“We were barely able to meet demand on our own this year, and we don’t see it stopping,” she said. “I’m a little nervous about supply for the coming year.”

WHT LBL prefers to work with cannabis businesses that already are in the market and looking for a new manufacturing partner. They should have provable sales, packaging and labeling as well as an understanding of the unique universal stamp and warning language.

Next, the company likes to work with clients who want to expand to Colorado from other markets and enlist WHT LBL to produce their brands. Those clients should have packaging, even if it does need a little tweaking.

“Even if they don’t understand Colorado specifics, they understand the ideas around the regulations,” Lamoureux said of the type of businesses that employ white labelers.

If you’re considering going the white-label route to get into the marijuana industry, make sure you have the idea for your brand and product fleshed out and that your packaging and label design is finalized. It’s also important to select a product category where there’s room for growth, Lamoureux said.

“Vape is the most saturated category,” she said. “Unless you’re coming in as a super-low-cost producer, that product is on the market 10 times over.”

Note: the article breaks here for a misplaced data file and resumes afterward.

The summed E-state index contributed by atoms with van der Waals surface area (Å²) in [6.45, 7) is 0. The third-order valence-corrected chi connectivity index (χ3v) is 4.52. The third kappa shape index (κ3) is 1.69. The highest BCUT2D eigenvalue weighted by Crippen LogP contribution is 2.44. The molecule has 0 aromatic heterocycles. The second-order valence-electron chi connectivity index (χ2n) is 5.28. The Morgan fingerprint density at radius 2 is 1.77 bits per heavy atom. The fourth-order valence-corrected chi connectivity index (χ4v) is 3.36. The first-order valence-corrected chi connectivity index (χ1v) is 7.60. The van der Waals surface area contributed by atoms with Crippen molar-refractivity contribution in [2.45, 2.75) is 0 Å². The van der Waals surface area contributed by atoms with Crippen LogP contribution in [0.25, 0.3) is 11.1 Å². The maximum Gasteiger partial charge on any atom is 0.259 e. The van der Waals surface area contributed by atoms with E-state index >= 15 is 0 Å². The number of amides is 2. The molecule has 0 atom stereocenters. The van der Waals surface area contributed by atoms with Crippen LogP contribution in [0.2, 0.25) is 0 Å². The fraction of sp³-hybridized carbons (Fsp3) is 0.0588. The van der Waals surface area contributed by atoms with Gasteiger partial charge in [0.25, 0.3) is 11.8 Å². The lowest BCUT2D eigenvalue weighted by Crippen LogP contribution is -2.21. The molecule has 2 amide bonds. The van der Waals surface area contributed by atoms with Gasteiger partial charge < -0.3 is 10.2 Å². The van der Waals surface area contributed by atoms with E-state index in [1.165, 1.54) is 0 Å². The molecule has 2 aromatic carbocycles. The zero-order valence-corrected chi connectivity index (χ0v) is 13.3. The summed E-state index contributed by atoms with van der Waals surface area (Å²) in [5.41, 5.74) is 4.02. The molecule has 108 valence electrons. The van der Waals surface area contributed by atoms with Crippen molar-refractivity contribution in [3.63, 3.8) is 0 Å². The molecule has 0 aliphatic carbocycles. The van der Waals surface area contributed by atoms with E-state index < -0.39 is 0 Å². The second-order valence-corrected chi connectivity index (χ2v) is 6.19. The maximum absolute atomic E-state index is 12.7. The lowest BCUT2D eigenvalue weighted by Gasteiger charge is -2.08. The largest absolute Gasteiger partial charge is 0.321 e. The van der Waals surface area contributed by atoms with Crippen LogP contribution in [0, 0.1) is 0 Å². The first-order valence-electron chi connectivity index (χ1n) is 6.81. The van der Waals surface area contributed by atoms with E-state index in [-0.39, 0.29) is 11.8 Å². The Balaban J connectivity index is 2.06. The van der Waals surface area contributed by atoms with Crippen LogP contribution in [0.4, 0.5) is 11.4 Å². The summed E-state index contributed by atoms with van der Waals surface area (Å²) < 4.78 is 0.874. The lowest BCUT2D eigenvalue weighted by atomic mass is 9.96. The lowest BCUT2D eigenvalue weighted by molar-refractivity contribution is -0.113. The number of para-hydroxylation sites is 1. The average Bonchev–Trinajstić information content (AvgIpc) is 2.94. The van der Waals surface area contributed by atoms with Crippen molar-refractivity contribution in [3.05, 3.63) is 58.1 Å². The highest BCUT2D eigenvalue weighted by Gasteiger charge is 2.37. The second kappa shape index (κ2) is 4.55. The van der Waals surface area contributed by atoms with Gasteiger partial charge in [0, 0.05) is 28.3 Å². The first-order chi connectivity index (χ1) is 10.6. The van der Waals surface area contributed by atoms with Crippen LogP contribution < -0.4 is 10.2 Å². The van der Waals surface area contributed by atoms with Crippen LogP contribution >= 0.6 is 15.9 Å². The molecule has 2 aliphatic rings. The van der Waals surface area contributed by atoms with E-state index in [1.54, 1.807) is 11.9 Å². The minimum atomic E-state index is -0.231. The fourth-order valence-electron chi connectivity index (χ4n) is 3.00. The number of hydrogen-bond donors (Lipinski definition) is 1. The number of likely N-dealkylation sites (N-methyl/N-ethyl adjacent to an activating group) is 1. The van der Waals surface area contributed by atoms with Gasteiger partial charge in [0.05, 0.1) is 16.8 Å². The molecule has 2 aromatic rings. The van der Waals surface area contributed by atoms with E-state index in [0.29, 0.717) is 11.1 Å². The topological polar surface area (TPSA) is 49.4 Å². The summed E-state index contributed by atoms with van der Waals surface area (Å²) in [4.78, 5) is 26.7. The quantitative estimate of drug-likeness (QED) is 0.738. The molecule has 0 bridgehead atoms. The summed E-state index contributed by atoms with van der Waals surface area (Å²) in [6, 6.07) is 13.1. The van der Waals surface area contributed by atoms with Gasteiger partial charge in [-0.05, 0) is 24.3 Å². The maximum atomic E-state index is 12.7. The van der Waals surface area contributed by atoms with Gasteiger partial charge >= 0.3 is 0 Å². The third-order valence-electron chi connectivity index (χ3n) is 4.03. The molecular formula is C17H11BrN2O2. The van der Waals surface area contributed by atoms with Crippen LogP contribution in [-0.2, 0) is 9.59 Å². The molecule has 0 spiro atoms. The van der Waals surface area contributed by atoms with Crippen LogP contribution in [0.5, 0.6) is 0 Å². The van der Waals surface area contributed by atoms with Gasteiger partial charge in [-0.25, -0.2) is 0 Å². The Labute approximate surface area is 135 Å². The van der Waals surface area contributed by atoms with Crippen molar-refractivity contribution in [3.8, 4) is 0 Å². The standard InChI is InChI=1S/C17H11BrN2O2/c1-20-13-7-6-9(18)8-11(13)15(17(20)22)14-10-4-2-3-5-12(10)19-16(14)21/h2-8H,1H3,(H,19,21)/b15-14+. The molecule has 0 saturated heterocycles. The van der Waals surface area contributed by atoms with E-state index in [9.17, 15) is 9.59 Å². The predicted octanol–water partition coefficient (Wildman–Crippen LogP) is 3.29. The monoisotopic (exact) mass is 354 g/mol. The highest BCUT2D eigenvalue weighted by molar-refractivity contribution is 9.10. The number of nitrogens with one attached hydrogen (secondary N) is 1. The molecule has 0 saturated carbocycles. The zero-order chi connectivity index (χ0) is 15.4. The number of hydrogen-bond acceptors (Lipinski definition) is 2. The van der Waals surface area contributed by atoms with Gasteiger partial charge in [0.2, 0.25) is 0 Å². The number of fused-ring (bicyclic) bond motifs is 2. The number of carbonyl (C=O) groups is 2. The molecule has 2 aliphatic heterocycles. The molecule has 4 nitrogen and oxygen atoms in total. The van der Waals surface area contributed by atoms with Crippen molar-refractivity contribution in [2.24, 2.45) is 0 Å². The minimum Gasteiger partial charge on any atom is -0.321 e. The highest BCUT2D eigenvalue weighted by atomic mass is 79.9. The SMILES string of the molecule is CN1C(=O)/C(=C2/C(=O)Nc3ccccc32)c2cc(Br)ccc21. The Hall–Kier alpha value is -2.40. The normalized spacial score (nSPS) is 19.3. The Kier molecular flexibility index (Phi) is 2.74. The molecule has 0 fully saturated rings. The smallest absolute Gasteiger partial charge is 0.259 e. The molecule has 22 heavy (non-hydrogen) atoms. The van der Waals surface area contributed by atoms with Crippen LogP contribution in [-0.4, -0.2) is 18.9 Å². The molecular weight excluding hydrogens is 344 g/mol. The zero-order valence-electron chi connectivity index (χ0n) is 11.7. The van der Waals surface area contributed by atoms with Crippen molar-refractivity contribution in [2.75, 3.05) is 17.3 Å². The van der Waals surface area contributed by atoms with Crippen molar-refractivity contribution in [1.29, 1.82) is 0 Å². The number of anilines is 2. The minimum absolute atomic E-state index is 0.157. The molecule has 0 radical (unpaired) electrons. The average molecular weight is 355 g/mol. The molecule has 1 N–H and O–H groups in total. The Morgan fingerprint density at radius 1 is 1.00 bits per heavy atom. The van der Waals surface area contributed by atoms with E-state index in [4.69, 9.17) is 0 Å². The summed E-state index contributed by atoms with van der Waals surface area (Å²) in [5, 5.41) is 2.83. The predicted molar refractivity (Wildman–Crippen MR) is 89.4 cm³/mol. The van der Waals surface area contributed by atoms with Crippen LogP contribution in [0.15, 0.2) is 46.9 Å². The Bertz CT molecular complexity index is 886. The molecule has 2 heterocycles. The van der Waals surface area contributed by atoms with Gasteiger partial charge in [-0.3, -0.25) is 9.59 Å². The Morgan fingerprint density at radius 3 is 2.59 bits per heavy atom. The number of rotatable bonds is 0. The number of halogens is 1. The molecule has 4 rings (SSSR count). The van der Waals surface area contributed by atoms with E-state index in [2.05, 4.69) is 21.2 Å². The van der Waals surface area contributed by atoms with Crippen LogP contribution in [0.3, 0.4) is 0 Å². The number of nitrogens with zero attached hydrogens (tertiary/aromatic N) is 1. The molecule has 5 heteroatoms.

Avoiding licensing pitfalls

California-based Old Pal has avoided licensing challenges by going the white-label route.

Old Pal contracts with about 100 cultivators licensed to grow or manufacture marijuana in the markets where the company operates. Old Pal gives its producers packaging for flower and vape cartridges and then promotes its brands through marijuana retailers. The company’s products are available in about 350 cannabis stores.

Because the company doesn’t handle marijuana, it doesn’t need to have a license. That enables Old Pal to keep overhead low; it has just 29 employees and one office.

“If we had gone vertically integrated, we’d need a team of 20 drivers, 40 cultivators and a compliance department,” said Rusty Wilenkin, chief executive of Old Pal.

In the company’s early days, it took a more hands-on approach with its partners. Now that trust has been built, Old Pal gives its partners product specifications for them to follow. Old Pal’s distributor is responsible for quality assurance and control.

Old Pal teamed up with Austin, Texas-based creative agency Land to develop the brand. In turn, Land has an ownership stake in the company. “That really helped us think about brand and marketing from the get-go,” Wilenkin said.

Focusing on core business